?

Log in

No account? Create an account
entries friends calendar profile Previous Previous Next Next
Another Latin translation question - The Phantom Librarian
Spewing out too many words since November 2003
fernwithy
fernwithy
Another Latin translation question
For use in an actual fic this time, instead of just my own amusement. Can anyone translate into Latin:

There are many shapes to love and honor

Thanks!
43 comments or Leave a comment
Comments
(Deleted comment)
fernwithy From: fernwithy Date: February 4th, 2006 06:55 pm (UTC) (Link)
I don't know--I'm always leery of mechanical translators--but it sounds good.

And I had to pause to just appreciate your icon.
volandum From: volandum Date: February 4th, 2006 06:58 pm (UTC) (Link)
aspecti amoris honorisque multi adsunt. That's open to permutation at will, by the way.
fernwithy From: fernwithy Date: February 4th, 2006 07:03 pm (UTC) (Link)
aspecti amoris

Would that translate roughly to "The Shapes (or aspects) of Love"?

Thanks!
minoukatze From: minoukatze Date: February 4th, 2006 07:01 pm (UTC) (Link)
My Latin's about rusty enough to induce lockjaw and I can't vouch for how correct the grammar is, but I'll give it a shot:

Formae amoris et honoris sunt.
volandum From: volandum Date: February 4th, 2006 07:02 pm (UTC) (Link)
Works as well as mine, if you just put a "many" in.
minoukatze From: minoukatze Date: February 4th, 2006 07:03 pm (UTC) (Link)
Thanks- caught that right after I hit 'post comment':)
minoukatze From: minoukatze Date: February 4th, 2006 07:02 pm (UTC) (Link)
Ack! I mean: Multae formae amoris et honoris sunt.
fernwithy From: fernwithy Date: February 4th, 2006 07:07 pm (UTC) (Link)
Thanks.

I think I like the sound of "Aspecti" better than "formae," but I like the brevity of this predicate part. (God, I need to take Latin.)

Would Multi aspecti amoris et honoris sunt make any grammatical sense? (I'm assuming that "multi" goes with "aspecti" as "multae" goes with "formae," which may be more of an an assumption than I should make! ;P)
minoukatze From: minoukatze Date: February 4th, 2006 07:08 pm (UTC) (Link)
Looks good to me:)
dipsas From: dipsas Date: February 4th, 2006 07:12 pm (UTC) (Link)
You can make it shorter still and skip the "sunt", if you like. However, it should be "multi aspectus": aspectus is fourth declension.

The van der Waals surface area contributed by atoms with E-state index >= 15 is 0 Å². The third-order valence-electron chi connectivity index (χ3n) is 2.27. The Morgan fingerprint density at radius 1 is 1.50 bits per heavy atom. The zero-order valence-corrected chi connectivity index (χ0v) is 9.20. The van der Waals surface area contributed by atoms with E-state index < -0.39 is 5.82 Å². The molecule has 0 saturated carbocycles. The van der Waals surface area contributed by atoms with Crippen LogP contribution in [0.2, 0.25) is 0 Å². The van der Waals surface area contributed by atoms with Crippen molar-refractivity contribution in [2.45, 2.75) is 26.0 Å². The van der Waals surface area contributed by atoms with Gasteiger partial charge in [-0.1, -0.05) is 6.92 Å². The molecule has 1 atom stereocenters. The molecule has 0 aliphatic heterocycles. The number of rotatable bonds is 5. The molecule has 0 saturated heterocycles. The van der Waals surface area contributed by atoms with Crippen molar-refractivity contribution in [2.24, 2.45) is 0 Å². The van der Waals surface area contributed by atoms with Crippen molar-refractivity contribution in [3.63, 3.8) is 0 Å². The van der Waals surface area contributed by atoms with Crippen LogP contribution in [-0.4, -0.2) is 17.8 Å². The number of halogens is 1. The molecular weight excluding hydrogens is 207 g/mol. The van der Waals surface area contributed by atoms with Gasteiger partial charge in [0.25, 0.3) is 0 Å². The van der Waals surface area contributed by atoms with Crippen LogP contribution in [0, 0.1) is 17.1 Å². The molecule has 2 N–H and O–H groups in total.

dipsas From: dipsas Date: February 4th, 2006 07:05 pm (UTC) (Link)
Hmmm. Just for fun. How about "Amor honorque specie variat", literally "love and honour differ with regards to form/shape"?
volandum From: volandum Date: February 4th, 2006 07:09 pm (UTC) (Link)
variant - love and honour are plural.
fernwithy From: fernwithy Date: February 4th, 2006 07:59 pm (UTC) (Link)
Don't suppose you could do one more? ;P

I'm putting a header on a family tree, sort of like the House of Black, except it would be, in this case, the house of Lupin. I'm guessing the name part would be Lupinus, but what's the house part? Domus? Familia? Some entirely unusual word that means "house" with the connotation of a long pedigree?

Thanks. :)
terrathree From: terrathree Date: February 4th, 2006 10:28 pm (UTC) (Link)
By "to love and honor" do you mean love and honor as nouns (i.e., love and honor each have many forms) or as verbs (i.e., one may love many forms and honor many forms)? Because I took them as verbs when I read your post originally; in "amoris et honoris", they're nouns, but that could make sense too now that I think of it. :-) Only, amoris and honoris are literally "of love" and "of honor". For "to" love and honor I think I'd use a dative ending (technically, it would make this a dative of possession): amori et honori sunt.

Or, if they're verbs, I would use the gerundive to show obligation (many forms ought to be loved and honored):

[Sunt] multi aspectus amandi honorandi.

You can put "et" or "atque" or "ac" for "and" between the -andi verb forms, but you can also leave it out; asyndeton is a nice effect in mottoes like this. :-)
43 comments or Leave a comment